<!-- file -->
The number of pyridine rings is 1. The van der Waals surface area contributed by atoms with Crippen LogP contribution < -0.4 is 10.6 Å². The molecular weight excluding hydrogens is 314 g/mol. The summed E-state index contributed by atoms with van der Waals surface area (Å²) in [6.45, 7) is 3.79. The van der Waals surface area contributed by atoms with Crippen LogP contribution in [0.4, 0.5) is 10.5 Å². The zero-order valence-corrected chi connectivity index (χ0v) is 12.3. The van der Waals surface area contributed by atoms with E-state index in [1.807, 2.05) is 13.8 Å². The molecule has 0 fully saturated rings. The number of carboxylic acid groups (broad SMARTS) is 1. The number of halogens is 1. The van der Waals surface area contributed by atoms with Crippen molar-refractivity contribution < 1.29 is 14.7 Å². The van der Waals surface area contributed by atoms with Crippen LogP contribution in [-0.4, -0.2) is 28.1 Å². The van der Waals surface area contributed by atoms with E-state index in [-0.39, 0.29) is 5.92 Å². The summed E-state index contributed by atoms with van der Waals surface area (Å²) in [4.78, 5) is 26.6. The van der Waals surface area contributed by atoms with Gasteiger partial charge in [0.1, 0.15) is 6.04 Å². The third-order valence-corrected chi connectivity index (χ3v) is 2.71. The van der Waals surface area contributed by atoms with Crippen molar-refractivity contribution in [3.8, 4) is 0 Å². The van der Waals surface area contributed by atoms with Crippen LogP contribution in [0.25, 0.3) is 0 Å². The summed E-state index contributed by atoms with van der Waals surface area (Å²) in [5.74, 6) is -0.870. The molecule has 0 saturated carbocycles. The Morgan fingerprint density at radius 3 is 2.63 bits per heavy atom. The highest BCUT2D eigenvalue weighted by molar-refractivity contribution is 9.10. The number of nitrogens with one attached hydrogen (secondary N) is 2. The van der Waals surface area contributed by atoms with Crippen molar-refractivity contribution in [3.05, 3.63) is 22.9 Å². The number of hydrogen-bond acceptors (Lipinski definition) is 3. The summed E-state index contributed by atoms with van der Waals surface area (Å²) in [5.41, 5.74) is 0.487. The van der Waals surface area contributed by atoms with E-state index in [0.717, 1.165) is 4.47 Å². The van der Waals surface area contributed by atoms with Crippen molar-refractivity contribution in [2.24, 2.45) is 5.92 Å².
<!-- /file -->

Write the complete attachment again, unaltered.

The number of pyridine rings is 1. The van der Waals surface area contributed by atoms with Crippen LogP contribution < -0.4 is 10.6 Å². The molecular weight excluding hydrogens is 314 g/mol. The summed E-state index contributed by atoms with van der Waals surface area (Å²) in [6.45, 7) is 3.79. The van der Waals surface area contributed by atoms with Crippen LogP contribution in [0.4, 0.5) is 10.5 Å². The zero-order valence-corrected chi connectivity index (χ0v) is 12.3. The van der Waals surface area contributed by atoms with E-state index in [1.807, 2.05) is 13.8 Å². The molecule has 0 fully saturated rings. The number of carboxylic acid groups (broad SMARTS) is 1. The number of halogens is 1. The van der Waals surface area contributed by atoms with Crippen molar-refractivity contribution < 1.29 is 14.7 Å². The van der Waals surface area contributed by atoms with Crippen LogP contribution in [-0.4, -0.2) is 28.1 Å². The van der Waals surface area contributed by atoms with E-state index in [-0.39, 0.29) is 5.92 Å². The summed E-state index contributed by atoms with van der Waals surface area (Å²) in [4.78, 5) is 26.6. The van der Waals surface area contributed by atoms with Gasteiger partial charge in [0.1, 0.15) is 6.04 Å². The third-order valence-corrected chi connectivity index (χ3v) is 2.71. The van der Waals surface area contributed by atoms with Crippen molar-refractivity contribution in [3.8, 4) is 0 Å². The van der Waals surface area contributed by atoms with Crippen LogP contribution in [0.25, 0.3) is 0 Å². The summed E-state index contributed by atoms with van der Waals surface area (Å²) in [5.74, 6) is -0.870. The molecule has 0 saturated carbocycles. The Morgan fingerprint density at radius 3 is 2.63 bits per heavy atom. The highest BCUT2D eigenvalue weighted by molar-refractivity contribution is 9.10. The number of nitrogens with one attached hydrogen (secondary N) is 2. The van der Waals surface area contributed by atoms with Crippen molar-refractivity contribution in [3.05, 3.63) is 22.9 Å². The number of hydrogen-bond acceptors (Lipinski definition) is 3. The summed E-state index contributed by atoms with van der Waals surface area (Å²) in [5.41, 5.74) is 0.487. The van der Waals surface area contributed by atoms with E-state index in [0.717, 1.165) is 4.47 Å². The van der Waals surface area contributed by atoms with Crippen molar-refractivity contribution in [2.24, 2.45) is 5.92 Å².